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Opinion: Fraga reflects diversity, inclusion and equity of Princeton

I am writing in support of Leticia Fraga’s re-election to Princeton Council. For a town that touts diversity, inclusion and equity on its platform of behavior it is critical that the council’s make-up reflect that core philosophy and belief.

As the only woman of color on council, Leticia has targeted critical issues facing lower income residents while also demonstrating an ability to look at issues on a variety of other levels with balance, thoughtfulness and insight.

Being both a councilwoman and a mom helps Leticia find solutions in creative ways to manage conflict and focus on the end result while navigating through the proper steps to get there. She understands the value of listening carefully and the importance of guidance and nurturing, and demonstrates that care in her deliberations and public discourse.

Leticia has done much during her two years on council, highlighted by her work in moving forward initiatives and resolutions in support of our immigrant community, access to drivers’ licenses, family reunification, and access to legal services, etc.  In addition, Leticia also took part in the recruitment process of our newest officers. She advocated for and promoted diversity to ensure that our department reflects the diversity of our community. Under the direction of Chief Nicholas Sutter, our police department hired eight new officers to fill current and pending vacancies without increasing squad size. The new recruits include two Spanish-speaking officers and two women.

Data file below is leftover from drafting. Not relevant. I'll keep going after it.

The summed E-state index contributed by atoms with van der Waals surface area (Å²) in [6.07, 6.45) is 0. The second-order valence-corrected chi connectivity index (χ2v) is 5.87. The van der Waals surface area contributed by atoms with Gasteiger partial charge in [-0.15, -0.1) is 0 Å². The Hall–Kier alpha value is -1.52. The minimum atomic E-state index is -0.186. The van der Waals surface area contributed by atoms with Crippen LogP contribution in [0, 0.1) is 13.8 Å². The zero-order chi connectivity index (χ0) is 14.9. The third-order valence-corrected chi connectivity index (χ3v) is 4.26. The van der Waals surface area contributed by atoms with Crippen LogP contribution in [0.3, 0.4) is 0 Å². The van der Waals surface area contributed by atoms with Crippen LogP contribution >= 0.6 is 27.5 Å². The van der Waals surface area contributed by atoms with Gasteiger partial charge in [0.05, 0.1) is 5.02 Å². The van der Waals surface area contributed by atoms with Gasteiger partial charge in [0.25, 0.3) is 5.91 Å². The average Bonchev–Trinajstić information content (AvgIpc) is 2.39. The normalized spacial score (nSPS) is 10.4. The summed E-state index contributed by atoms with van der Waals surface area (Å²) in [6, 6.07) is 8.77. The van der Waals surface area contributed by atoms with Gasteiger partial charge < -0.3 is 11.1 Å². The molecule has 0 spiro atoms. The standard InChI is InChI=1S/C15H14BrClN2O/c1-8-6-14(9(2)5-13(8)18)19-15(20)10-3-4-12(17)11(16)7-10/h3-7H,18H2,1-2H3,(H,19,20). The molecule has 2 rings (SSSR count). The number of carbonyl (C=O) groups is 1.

As soon as Leticia took a seat on the dais she hit the ground running and has been a competent leader from the very beginning. Perhaps what is most important and the reason we need to keep her on council is her guiding philosophy; Leticia is interested in leading/creating/supporting a society that knows and places value in the fact that everyone deserves a chance at having and achieving their core life needs met. These needs include access to quality public education, affordable housing (not just for our low income families but for our shrinking/missing middle, and older generation who wants to be able to age in place), and access to health care for all ages.

 

Leighton Newlin

Princeton

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